Best In Show (Amazon Prime, 12)Verdict: Barking parody Rating: A Mighty Wind (Amazon Prime, 12)Verdict: A hurricane of silliness Rating: Waiting
Best In Show (Amazon Prime, 12)
Verdict: Barking parody
A Mighty Wind (Amazon Prime, 12)
Verdict: A hurricane of silliness
Waiting For Guffman (Amazon Prime, 12)
Verdict: Small-town spoof
Over in that parallel universe without Covid-19, the 73rd Cannes Film Festival would be drawing to a close this weekend and I would be making my way home, square-eyed but happy, after seeing two, three, sometimes four films a day, for ten days.
Instead, I’m locked down, trying to keep you informed of the best new releases on streaming platforms. As it happens, there are rich pickings coming soon. June is bursting out all over with original offerings. But since this is a lacklustre week, I thought I would instead review a trio of classics by way of tribute to Fred Willard, the big friendly giant of American comedy, who died last week, aged 86.
In the UK, Willard wasn’t a household name. But if you’ve seen the Anchorman movies, or Rob Reiner’s masterly 1984 parody of rock documentaries, This Is Spinal Tap, then you will have known his face and laughed at his deadpan one-liners. He was also a fixture on American TV, in hit shows such as Everybody Loves Raymond and Modern Family.
Above all, Willard was an improvisational genius, never more hilarious than in a series of largely-improvised ‘mockumentaries’ made by Christopher Guest.
If you’ve seen the Anchorman movies, or Rob Reiner’s masterly 1984 parody of rock documentaries, This Is Spinal Tap, then you will have known Fred Willard’s face and laughed at his deadpan one-liners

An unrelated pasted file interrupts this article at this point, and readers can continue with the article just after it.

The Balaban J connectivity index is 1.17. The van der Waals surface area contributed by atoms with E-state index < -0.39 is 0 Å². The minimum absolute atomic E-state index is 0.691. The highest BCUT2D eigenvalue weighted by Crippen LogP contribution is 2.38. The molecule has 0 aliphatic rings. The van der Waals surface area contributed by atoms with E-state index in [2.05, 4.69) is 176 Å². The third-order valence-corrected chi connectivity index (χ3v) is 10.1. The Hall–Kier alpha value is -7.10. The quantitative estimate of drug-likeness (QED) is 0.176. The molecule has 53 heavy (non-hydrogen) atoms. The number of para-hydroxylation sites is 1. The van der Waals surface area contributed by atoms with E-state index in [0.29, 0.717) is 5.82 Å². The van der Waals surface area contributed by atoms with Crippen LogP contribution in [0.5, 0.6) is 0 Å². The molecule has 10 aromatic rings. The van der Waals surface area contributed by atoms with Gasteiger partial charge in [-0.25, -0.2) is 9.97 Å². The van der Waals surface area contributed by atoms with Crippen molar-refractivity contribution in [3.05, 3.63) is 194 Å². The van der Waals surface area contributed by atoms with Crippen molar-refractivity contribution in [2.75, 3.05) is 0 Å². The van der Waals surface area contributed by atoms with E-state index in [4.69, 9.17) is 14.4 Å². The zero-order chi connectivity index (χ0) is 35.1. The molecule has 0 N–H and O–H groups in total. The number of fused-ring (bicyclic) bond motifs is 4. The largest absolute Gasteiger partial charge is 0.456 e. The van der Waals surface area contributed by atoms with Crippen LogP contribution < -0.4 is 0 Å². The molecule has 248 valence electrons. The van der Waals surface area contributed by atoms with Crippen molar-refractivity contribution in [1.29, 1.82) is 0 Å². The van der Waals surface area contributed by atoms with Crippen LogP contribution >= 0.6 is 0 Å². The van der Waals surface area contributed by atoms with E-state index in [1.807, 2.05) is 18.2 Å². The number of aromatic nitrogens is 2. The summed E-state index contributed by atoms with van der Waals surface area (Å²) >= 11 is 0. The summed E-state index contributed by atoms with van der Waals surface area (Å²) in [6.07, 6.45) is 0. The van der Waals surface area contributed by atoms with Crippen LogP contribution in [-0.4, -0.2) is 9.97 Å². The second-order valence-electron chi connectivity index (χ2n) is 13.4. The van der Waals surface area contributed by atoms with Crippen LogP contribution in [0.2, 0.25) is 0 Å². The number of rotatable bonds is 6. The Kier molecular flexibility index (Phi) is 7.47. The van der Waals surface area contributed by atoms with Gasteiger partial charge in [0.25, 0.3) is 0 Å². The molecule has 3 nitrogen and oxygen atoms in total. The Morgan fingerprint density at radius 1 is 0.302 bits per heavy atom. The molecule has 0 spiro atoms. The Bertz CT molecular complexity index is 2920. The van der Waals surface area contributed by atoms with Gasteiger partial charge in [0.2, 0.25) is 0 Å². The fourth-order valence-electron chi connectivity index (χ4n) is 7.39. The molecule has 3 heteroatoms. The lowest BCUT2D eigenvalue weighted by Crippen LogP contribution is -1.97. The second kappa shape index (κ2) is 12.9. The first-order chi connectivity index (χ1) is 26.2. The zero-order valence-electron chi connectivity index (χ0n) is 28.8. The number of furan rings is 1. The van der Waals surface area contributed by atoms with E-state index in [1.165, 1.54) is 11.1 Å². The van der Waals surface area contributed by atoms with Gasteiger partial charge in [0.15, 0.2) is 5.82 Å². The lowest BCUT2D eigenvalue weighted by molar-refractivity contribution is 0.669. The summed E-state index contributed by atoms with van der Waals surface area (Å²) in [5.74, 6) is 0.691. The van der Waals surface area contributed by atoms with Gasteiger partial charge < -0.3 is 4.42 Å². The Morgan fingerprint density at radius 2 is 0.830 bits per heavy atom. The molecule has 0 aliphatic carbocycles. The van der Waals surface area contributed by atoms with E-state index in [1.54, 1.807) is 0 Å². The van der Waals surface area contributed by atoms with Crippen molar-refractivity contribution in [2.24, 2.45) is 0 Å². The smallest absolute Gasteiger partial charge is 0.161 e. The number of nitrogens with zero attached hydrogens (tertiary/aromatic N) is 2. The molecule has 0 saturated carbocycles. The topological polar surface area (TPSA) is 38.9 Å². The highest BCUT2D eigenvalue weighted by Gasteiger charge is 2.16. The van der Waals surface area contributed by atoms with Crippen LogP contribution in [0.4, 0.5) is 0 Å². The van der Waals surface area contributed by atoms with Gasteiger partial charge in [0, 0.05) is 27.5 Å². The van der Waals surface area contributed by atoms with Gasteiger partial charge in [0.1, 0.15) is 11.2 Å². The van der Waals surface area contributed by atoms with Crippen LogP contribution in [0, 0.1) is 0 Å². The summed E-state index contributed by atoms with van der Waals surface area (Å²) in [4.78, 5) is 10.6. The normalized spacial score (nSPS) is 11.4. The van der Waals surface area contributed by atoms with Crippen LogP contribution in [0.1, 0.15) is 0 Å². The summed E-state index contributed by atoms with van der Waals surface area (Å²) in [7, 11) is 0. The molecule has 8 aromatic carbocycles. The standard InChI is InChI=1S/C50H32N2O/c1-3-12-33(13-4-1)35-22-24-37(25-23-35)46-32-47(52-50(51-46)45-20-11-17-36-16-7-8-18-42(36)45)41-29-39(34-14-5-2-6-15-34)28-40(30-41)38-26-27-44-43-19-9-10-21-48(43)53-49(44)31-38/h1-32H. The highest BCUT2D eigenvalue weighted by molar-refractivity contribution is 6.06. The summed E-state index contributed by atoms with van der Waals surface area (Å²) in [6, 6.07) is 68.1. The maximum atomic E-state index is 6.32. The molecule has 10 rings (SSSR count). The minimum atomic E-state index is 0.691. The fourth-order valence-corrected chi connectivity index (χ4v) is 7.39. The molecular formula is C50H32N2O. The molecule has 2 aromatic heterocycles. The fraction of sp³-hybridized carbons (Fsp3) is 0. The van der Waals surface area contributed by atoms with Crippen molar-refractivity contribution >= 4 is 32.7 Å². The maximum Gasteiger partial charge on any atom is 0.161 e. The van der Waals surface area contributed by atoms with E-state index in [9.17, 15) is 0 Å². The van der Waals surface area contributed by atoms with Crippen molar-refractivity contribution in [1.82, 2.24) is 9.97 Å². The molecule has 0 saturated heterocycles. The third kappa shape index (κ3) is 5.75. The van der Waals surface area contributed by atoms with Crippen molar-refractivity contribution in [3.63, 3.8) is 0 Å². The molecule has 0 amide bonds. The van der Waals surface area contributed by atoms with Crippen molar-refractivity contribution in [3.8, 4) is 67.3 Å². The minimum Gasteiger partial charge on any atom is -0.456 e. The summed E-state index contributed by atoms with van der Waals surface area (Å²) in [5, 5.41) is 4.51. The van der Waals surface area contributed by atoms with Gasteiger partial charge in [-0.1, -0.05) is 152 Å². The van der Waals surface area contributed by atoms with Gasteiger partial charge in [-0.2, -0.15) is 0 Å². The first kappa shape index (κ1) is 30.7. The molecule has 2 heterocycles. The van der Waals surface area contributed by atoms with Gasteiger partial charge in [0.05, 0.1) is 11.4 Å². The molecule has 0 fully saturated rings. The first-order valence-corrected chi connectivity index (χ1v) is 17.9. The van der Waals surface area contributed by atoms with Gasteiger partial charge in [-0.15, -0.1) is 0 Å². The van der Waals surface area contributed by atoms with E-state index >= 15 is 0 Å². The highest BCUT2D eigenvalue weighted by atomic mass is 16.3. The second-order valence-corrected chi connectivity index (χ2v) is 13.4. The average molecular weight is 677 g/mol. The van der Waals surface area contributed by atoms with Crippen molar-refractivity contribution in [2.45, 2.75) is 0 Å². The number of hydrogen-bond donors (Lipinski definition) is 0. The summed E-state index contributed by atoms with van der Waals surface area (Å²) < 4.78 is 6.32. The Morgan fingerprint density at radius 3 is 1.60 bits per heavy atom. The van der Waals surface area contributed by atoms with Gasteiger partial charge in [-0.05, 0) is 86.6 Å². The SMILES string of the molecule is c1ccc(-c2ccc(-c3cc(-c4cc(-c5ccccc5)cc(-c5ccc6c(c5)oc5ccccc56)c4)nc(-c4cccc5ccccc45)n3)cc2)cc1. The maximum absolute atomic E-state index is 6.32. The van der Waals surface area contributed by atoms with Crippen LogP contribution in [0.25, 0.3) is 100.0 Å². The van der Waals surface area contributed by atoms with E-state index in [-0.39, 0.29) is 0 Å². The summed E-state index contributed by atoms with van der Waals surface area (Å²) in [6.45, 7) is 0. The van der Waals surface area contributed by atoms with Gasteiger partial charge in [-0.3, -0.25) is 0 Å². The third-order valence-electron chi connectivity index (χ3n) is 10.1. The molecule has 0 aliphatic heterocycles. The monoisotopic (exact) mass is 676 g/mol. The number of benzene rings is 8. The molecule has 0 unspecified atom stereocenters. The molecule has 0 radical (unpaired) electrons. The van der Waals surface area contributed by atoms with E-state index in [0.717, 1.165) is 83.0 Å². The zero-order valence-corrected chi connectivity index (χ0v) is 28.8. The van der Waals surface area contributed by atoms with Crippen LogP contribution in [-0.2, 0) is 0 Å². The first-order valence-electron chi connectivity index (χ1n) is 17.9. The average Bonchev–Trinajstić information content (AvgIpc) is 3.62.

Each one is a true feast of comic observation and cherishable silliness, and this week, my family and I have been cheerfully gorging on them.
If you’re able to access Amazon Prime, then you can, too. In the absence of an actual antidote to the coronavirus, I can’t recommend a better tonic.
Best In Show (2000) is incomparably funny. It’s a glorious spoof of dog shows and the kind of owners who treat them as more important than life itself, while attending to their pets’ needs like the anxious servants of a demanding monarch.
For example, Parker Posey plays the barkingly highly-strung Meg, who becomes hysterical when her pug’s favourite cuddly toy, Busy Bee, goes missing. While knowing that sort of thing would yield plenty of comedic material, Guest, in planning the movie, was unsure how the third act, the Crufts-type show itself, would unfold. It had to look credibly real, but how could they make that as funny as everything else?
The answer was to let Willard off the leash as TV co-commentator Buck Laughlin, an affably stupid tuxedo-wearing sports anchor, out of his comfort zone and making ever-more inappropriate suggestions to the resident dog-show expert played by an admirably po-faced Jim Piddock.
Willard was an improvisational genius, never more hilarious than in a series of largely-improvised ‘mockumentaries’ made by Christopher Guest
Wouldn’t it be a good idea, he says, to dress up the contestants? Wouldn’t the bloodhound benefit from a Sherlock Holmes twinset of deerstalker and pipe?
Willard always played the same kind of character in those Guest films: genial, gauche, occasionally lewd, always unutterably crass.
He is peroxided music producer Mike LaFontaine in the equally brilliant A Mighty Wind (2003), a kind of folk-music version of Spinal Tap, in which three semi-successful 1960s folk acts re-form to celebrate the life of their late manager, Irving Steinbloom.
LaFontaine interrupts a rehearsal to suggest to The New Main Street Singers that their wholesome sea shanty could do with some literary gravitas, inspired by the ‘pirate captain’ Moby Dick who ‘chased a big whale’, then proposes that they might all be drenched with water mid-song.
‘Even the ladies,’ he adds, cue a suggestive whisper into the ear of the group’s leader (John Michael Higgins). It is all the funnier for being entirely improvised.
T he same comic actors — Willard, Higgins, Posey, Piddock, Harry Shearer, Bob Balaban and Eugene Levy among them, as well as Guest himself — pop up repeatedly in these mock documentaries, which is part of the fun of watching them in close proximity.